“In one of the worst cases a three-year-old boy lost 5% of his body mass during the December holidays,” said Margolé Riekert, project organiser at Helping Hand. “5% loss in body mass is a lot for a child of 3, but fortunately we spotted it during the investigation and on the feeding programme he had regained 4,6% of his mass by the end of March.

According to the study, most of the infants lost body mass and only 7% showed normal growth. Almost 93% of the infants showed abnormal weight loss. An average loss of 2% or 300 g was noted after the holiday period. Thanks to thorough nourishing by the Kosblikkie project the average mass increased by 4,3%.

According to Adel Rens, a dietician, optimal nutrition helps children not only to grow physically but also to develop cognitively. “Without optimal nutrition, children could experience a life-long handicap, particularly in academic performance. The period the infants find themselves in is the most important time for optimal development – physical, emotional, social and especially cognitive. The value of a programme such as Helping Hand to supply food for children in these important formative years therefore cannot be overemphasised,” said Rens.


“Because children are at home, they usually eat slightly more and then gain weight because they are less active. Unfortunately, this is not the case at all nurseries in the country and some children suffer from hunger because of poverty. This is precisely why the Kosblikkie project is cardinally important to the children of our country. From previous studies we know that for 3 out of 10 infants this is the only meal they will be getting for the day.”

To ensure identification of malnutrition and undernutrition at an early stage, Helping Hand will henceforth supply every nursery school forming part of the Kosblikkie project with an MUAC measuring tape and a growth chart to pick up underfed children at an early stage. The MUAC measuring tape is distributed by the World Health Organisation (WHO) and gives the weight and height for boys and girls between the ages of 2 and 5 years.

Because children are growing constantly and their bodies produce bones, teeth and muscles as well as blood, they need more nutrient-rich food. A healthy and well-fed child has enough energy to react to and learn from stimuli from his or her environment.

According to Dr Danie Brink, chief executive director of Helping Hand, the organisation firmly believes that through education an end can be made to poverty. For this reason, the Kosblikkie project was initiated to ensure that needy infants will get the necessary nutrition to develop successfully and to be able to learn. The project supplies food to more than 4 500 infants on a daily basis.

The project is monitored continuously to make sure that children’s needs are met optimally. The public are encouraged to support the project. SMS the word “bord” to 38969 to donate R10 and make a contribution towards a bowl of nourishing food for a small child.

For more information on the Kosblikkie project, please contact Margolé Riekert, project organiser: Solidarity Helping Hand, at 012 644 4390.

Sharper ears countrywide for our elderly

After the success of the hearing aid project launched by Solidarity Helping Hand in 2015, it was decided to present the project again but this time on a larger scale. The organisation invites impoverished elderly people with a hearing impairment to apply for free treatment.

Last year, forty elderly persons from Pretoria were able to hear the voices of their loved ones for the first time in years. The elderly persons were all hard of hearing and needed to be fitted with hearing-aids but they could not afford it and they did not have a medical aid. Helping Hand, together with Yentel Vorster from Kind 2 Hearing, donated the hearing aids to them and also performed the fittings free of charge.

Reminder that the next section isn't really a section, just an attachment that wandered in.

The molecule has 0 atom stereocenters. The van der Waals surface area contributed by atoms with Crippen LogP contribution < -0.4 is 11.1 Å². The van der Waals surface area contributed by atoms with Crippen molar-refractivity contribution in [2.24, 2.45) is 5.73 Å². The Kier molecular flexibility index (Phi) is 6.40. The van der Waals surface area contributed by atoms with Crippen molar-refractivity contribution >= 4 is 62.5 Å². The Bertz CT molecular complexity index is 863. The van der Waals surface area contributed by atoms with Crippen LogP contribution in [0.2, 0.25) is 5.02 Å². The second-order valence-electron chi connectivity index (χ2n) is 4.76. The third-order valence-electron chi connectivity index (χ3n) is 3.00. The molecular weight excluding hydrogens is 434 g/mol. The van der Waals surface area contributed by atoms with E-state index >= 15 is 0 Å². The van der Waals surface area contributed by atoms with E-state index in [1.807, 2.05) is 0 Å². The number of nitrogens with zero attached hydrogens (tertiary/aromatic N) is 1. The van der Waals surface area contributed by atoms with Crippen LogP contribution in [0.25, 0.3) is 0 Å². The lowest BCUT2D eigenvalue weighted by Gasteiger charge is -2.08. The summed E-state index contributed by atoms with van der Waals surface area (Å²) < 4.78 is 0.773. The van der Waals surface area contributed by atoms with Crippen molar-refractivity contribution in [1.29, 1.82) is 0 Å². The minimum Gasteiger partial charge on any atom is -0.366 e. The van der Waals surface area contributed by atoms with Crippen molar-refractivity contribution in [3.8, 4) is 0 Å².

According to Helping Hand project organiser René du Preez, Helping Hands holds the elderly dear and the Grandma and Grandpa Project, through various initiatives,  focuses on supporting, spoiling and honouring people older than 60. “At the same time, Helping Hand also tries to educate communities to take care for their elderly again so that everyone takes responsibility for the elderly people in their lives,” Du Preez said.

Testing will be done again this year but this time the project will be taken countrywide and 100 devices will be made available. However, we ask that the elderly persons should arrange their own transport to the testing venues as transport will not be provided. Centres where testing will take place are the following:

Western-Cape: Strand, Plattekloof, Cape Gate, Stellenbosch, Tyger Valley
Free State:  Bloemfontein
Limpopo: Tzaneen
Gauteng: Pretoria
KZN: Seadoone and Scottburgh
Mpumalanga: Nelspruit

Please apply by contacting René du Preez on 012 644 4390. She will assist you to complete an application form and make an appointment. You may also send an e-mail to [email protected].

340 000 times thank you for the Tzaneen community’s involvement

The Solidarity Helping Hand branch in Tzaneen wishes to express its heartfelt thanks to the community for their involvement over the past year. Thanks to their open hands and hearts, Helping Hand was able to plough back R340 237 into the community.

According to the branch chairperson, Riekie Smit, they are overwhelmed by the community’s support. “We have had first-hand experience of people not hesitating to join forces and support others. This support, as well as the support of head office and the passionate, dedicated women on our committee, enabled us to plough back R340 237 into the community through various projects,” Smit said.

“The main focus of our branch is the empowerment of children and our study fund because we believe that upliftment is the key to alleviating, preventing and breaking free from poverty. Together we can really make a difference. You have made it possible for us to realise our motto: Alleviating, Preventing and Breaking Free from poverty.”

Over the past year, the branch has launched a long list of projects, including the Schoolbag Project that donates school bags to needy grade ones, as well as toddler care and care for elderly persons, study funds, the Primary School Hostel Project and the Matric Dance Project. Other projects such as job creation and providing food and clothing to the needy are also undertaken continuously.

If you want to get involved with an organisation that makes a real difference in your community, please contact Riekie Smit at 082 929 8781. You may also visit to find out more about other innovative projects of Helping Hand, or to improve the lives of vulnerable people in Tzaneen.